Some aspects of the ecology of the intertidal benthic biota of the Manawatu River estuary : a thesis presented in partial fulfilment of the requirements for the degree of Master of Science in Zoology at Massey University
Open Access Location
This study was undertaken to investigate some of the aspects of the ecology of the benthic flora and fauna on mudflats at the Manawatu River estuary. Scientists and laymen alike are becoming generally aware of the dearth of information known about most New Zealand estuaries. Four samples were taken at four stations along transects that were positioned up the estuary to give a transition from almost seawater to river water with no tidal influence. Previous works on estuaries, and descriptions of the methods implemented are given, followed by the results obtained. One section is devoted to the testing of salinity (chlorinity) tolerances and preferences of male Helice crassa (Dana), the common mud crab. This work is not in the depth of that carried out by Phillips (1968) on Hemigrapsus edwardsi (Hilgendorf), but it does give a hitherto undocumented account, albeit brief, of the effects of various salinities on the serum chloride content of male specimens of Helice crassa of varying body weights. The author has tried to relate environmental salinities along with the other factors measured; Sediment size, pH, Redox potentials (Eh), Oxygen content and temperature, to the distribution of all the plants and animals found. It appears that mainly sediment size, incorporating silt content, exposure time of the mudflat between tides and the water content of the sediments are the factors determining biotal distributions. Temperature is so variable seasonally that the animals adapt to the changes, oxygen appears in high enough concentrations as not to be significant, pH is reasonably constant and Eh is highly variable but within a range tolerated by all animals found. A possible beach zonation is also discussed.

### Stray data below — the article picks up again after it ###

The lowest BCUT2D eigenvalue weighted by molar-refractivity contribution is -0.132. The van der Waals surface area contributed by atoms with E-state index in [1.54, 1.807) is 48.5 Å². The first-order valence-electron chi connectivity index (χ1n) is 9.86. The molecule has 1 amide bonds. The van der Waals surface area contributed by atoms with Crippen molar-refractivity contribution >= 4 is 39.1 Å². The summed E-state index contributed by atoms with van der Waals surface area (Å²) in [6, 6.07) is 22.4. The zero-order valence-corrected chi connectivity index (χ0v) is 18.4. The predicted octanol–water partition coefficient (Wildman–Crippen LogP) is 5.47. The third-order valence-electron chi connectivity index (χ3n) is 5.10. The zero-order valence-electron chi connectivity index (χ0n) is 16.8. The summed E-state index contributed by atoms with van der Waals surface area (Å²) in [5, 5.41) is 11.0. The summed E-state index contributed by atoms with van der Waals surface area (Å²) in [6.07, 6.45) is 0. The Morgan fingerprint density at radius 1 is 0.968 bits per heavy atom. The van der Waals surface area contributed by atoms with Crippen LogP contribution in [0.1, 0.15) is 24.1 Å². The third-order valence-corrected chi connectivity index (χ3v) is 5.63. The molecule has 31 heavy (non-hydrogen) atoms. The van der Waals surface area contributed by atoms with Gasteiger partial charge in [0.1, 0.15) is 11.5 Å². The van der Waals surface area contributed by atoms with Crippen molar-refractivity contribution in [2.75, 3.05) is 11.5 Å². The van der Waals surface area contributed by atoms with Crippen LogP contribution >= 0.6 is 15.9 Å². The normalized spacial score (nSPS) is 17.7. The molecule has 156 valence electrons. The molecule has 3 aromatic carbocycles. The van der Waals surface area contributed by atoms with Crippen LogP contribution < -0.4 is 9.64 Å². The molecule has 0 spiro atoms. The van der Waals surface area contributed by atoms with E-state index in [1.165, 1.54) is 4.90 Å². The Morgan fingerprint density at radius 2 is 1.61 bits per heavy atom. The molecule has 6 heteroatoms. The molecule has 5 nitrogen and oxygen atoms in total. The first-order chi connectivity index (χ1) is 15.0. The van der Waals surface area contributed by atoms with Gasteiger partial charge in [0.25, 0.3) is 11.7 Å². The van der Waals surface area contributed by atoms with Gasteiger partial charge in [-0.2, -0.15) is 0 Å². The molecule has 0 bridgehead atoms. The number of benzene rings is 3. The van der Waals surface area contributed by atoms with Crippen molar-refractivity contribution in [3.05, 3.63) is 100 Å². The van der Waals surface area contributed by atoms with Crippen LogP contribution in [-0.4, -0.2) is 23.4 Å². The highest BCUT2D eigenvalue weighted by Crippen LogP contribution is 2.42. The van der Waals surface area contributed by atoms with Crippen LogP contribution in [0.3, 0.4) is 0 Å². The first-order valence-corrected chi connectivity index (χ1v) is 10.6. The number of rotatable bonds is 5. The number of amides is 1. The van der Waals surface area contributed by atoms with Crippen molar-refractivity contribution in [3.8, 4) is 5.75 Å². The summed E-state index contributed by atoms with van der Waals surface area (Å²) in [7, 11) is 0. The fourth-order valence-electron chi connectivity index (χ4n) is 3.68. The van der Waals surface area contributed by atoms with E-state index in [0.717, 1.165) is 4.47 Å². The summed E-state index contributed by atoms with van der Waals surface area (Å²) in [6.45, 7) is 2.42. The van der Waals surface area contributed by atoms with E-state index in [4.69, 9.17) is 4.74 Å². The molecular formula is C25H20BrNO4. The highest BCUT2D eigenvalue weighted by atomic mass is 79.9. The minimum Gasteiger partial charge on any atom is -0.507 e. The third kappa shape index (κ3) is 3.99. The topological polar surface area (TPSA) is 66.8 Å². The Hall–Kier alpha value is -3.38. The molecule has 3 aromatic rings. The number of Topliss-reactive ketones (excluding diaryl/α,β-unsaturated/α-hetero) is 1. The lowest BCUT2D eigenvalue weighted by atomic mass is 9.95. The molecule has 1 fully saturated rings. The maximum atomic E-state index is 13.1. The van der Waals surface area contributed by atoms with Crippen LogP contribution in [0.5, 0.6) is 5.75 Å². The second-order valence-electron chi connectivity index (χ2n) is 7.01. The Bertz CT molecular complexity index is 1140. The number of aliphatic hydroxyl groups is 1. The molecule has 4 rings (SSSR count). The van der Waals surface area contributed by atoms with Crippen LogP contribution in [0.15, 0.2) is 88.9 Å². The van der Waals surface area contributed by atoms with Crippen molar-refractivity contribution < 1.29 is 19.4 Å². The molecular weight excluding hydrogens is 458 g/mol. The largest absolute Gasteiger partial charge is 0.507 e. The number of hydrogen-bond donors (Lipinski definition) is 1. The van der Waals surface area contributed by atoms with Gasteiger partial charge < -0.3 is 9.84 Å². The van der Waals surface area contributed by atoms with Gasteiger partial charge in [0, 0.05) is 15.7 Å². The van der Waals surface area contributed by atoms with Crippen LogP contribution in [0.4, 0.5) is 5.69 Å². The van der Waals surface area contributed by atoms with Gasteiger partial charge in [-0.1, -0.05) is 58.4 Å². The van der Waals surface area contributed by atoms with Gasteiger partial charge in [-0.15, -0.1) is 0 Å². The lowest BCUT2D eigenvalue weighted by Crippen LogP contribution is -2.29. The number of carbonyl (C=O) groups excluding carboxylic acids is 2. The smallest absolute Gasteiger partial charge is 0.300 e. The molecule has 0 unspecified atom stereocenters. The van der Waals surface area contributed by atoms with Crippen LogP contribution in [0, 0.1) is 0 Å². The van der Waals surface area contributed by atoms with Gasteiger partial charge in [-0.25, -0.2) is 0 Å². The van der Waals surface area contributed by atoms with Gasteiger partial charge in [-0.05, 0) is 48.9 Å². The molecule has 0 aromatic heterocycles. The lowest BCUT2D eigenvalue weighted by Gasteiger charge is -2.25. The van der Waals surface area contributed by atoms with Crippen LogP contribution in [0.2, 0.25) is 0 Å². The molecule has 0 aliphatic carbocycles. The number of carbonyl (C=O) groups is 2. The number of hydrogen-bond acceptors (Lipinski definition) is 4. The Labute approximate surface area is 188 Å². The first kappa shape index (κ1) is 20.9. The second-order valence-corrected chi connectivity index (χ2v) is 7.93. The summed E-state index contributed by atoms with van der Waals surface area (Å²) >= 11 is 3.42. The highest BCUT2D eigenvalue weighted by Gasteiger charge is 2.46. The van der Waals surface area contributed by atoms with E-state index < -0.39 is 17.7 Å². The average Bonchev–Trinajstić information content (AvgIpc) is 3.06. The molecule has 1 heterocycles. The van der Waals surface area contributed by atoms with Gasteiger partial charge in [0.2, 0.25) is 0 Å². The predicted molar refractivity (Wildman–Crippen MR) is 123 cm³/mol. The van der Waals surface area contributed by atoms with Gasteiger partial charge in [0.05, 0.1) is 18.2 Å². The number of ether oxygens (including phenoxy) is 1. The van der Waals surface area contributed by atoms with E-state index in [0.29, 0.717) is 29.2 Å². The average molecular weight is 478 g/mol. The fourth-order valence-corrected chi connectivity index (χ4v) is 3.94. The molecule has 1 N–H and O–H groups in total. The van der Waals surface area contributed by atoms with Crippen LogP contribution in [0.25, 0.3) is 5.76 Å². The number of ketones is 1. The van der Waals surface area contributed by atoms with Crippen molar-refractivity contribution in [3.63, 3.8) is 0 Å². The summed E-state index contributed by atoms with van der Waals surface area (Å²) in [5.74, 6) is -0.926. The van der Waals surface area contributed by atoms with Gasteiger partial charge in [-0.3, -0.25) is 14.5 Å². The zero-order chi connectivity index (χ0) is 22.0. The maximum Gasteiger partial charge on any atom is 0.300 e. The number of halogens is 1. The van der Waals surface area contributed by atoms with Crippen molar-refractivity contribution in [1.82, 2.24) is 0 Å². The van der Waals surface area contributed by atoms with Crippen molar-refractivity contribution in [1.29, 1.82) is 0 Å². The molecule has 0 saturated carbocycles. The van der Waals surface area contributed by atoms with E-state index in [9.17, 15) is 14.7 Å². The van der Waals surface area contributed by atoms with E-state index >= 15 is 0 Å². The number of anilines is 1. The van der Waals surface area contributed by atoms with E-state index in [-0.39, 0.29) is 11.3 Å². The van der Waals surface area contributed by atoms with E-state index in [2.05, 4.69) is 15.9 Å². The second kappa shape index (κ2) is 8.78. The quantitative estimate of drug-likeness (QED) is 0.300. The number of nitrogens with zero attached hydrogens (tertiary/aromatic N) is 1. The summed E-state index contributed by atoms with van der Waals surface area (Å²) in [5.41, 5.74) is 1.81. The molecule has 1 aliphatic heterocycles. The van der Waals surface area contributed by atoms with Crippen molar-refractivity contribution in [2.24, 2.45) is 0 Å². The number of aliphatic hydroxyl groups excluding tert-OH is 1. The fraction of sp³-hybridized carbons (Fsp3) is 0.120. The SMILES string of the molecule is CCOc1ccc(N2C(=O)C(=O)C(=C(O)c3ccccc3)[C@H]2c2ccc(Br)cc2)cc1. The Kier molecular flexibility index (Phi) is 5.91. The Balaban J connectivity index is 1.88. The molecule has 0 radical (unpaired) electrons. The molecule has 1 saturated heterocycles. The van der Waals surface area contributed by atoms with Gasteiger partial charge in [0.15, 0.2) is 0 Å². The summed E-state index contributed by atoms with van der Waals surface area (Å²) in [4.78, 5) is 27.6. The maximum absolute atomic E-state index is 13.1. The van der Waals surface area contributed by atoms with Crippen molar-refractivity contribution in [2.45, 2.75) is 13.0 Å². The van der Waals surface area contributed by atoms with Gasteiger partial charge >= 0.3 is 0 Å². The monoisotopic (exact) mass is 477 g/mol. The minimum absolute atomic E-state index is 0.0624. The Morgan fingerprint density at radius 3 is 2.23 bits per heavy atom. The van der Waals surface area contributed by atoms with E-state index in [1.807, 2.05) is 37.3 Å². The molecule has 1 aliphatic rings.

Estuaries, Manawatu River, Estuarine ecology, Estuarine biology, Manawatu river estuary